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Magn Reson Med Sci. 2017 Apr 10;16(2):98-108. doi: 10.2463/mrms.mp.2015-0104. Epub 2016 Mar 21.

Doppler Ultrasound Triggering for Cardiovascular MRI at 3T in a Healthy Volunteer Study.

Author information

1
University Medical Center Hamburg-Eppendorf, Center for Radiology and Endoscopy, Department of Diagnostic and Interventional Radiology, University Medical Center Hamburg-Eppendorf.

Abstract

PURPOSE:

Electrocardiogram (ECG) triggering for cardiac magnetic resonance (CMR) may be influenced by electromagnetic interferences with increasing magnetic field strength. The aim of this study was to evaluate the performance of Doppler ultrasound (DUS) as an alternative trigger technique for CMR in comparison to ECG and pulse oximetry (POX) at 3T and using different sequence types.

METHODS:

Balanced turbo field echo two-dimensional (2D) short axis cine CMR and 2D phase-contrast angiography of the ascending aorta was performed in 11 healthy volunteers at 3T using ECG, DUS, and POX for cardiac triggering. DUS and POX triggering were compared to the reference standard of ECG in terms of trigger quality (trigger detection and temporal variability), image quality [endocardial blurring (EB)], and functional measurements [left ventricular (LV) volumetry and aortic blood flow velocimetry].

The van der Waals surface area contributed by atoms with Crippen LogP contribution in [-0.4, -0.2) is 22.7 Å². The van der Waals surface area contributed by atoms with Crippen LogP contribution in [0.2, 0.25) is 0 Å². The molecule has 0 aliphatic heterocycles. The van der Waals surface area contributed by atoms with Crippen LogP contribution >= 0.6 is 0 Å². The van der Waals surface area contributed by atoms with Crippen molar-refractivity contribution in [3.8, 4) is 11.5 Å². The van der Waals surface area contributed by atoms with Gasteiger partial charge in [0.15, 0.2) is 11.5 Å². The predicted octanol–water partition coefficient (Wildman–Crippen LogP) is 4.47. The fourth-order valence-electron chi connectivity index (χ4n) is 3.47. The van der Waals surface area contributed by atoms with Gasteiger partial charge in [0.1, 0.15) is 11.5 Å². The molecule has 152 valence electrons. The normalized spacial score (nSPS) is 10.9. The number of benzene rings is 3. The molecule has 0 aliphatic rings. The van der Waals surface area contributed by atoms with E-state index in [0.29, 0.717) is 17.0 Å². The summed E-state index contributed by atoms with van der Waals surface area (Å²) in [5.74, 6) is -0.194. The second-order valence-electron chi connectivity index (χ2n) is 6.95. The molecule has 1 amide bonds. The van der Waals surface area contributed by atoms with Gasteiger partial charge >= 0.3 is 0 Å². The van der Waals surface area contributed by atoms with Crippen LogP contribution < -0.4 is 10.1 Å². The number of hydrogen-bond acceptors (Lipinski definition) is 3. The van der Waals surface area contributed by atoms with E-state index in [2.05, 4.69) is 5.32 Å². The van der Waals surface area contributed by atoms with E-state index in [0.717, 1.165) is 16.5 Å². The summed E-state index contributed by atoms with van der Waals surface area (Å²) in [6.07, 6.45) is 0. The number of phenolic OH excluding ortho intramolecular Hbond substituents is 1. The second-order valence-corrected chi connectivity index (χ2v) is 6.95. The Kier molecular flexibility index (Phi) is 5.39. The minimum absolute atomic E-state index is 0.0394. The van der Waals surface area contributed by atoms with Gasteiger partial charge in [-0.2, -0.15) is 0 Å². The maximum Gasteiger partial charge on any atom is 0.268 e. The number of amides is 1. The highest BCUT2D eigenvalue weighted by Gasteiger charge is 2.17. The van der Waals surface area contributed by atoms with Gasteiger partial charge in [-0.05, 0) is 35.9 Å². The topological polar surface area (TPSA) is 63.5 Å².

RESULTS:

Trigger signal detection and temporal variability did not differ significantly between ECG/DUS (I = 0.6) and ECG/POX (P = 0.4). Averaged EB was similar for ECG, DUS, and POX (pECG/DUS = 0.4, pECG/POX = 0.9). Diastolic EB was significantly decreased for DUS in comparison to ECG (P = 0.02) and POX (P = 0.04). The LV function assessment and aortic blood flow were not significantly different.

CONCLUSION:

This study demonstrated the feasibility of DUS for gating human CMR at 3T. The magnetohydrodynamic effect did not significantly disturb ECG triggering in this small healthy volunteer study. DUS showed a significant improvement in diastolic EB but could not be identified as a superior trigger method. The potential benefit of DUS has to be evaluated in a larger clinical patient population.

PMID:
27001390
PMCID:
PMC5600068
DOI:
10.2463/mrms.mp.2015-0104
[Indexed for MEDLINE]
Free PMC Article

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